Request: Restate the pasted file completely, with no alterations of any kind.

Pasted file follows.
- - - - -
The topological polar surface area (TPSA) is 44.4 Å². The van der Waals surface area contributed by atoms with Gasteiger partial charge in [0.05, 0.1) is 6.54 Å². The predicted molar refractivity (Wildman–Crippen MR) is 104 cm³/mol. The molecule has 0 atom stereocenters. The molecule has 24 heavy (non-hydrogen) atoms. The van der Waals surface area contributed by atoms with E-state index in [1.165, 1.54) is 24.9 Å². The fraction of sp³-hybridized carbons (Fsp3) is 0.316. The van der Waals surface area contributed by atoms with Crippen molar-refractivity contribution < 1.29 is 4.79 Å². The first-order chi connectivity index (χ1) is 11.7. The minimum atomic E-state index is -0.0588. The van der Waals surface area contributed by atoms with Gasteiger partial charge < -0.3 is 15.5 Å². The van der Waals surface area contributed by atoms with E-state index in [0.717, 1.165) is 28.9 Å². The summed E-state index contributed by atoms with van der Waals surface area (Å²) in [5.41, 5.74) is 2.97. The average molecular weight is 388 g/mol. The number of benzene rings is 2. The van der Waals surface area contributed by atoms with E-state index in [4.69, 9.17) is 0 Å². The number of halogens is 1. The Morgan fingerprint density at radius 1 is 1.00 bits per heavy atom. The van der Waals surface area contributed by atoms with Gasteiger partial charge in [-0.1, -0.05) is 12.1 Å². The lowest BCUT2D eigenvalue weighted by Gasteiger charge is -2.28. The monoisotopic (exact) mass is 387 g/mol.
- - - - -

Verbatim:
The topological polar surface area (TPSA) is 44.4 Å². The van der Waals surface area contributed by atoms with Gasteiger partial charge in [0.05, 0.1) is 6.54 Å². The predicted molar refractivity (Wildman–Crippen MR) is 104 cm³/mol. The molecule has 0 atom stereocenters. The molecule has 24 heavy (non-hydrogen) atoms. The van der Waals surface area contributed by atoms with E-state index in [1.165, 1.54) is 24.9 Å². The fraction of sp³-hybridized carbons (Fsp3) is 0.316. The van der Waals surface area contributed by atoms with Crippen molar-refractivity contribution < 1.29 is 4.79 Å². The first-order chi connectivity index (χ1) is 11.7. The minimum atomic E-state index is -0.0588. The van der Waals surface area contributed by atoms with Gasteiger partial charge < -0.3 is 15.5 Å². The van der Waals surface area contributed by atoms with E-state index in [0.717, 1.165) is 28.9 Å². The summed E-state index contributed by atoms with van der Waals surface area (Å²) in [5.41, 5.74) is 2.97. The average molecular weight is 388 g/mol. The number of benzene rings is 2. The van der Waals surface area contributed by atoms with E-state index in [4.69, 9.17) is 0 Å². The number of halogens is 1. The Morgan fingerprint density at radius 1 is 1.00 bits per heavy atom. The van der Waals surface area contributed by atoms with Gasteiger partial charge in [-0.1, -0.05) is 12.1 Å². The lowest BCUT2D eigenvalue weighted by Gasteiger charge is -2.28. The monoisotopic (exact) mass is 387 g/mol.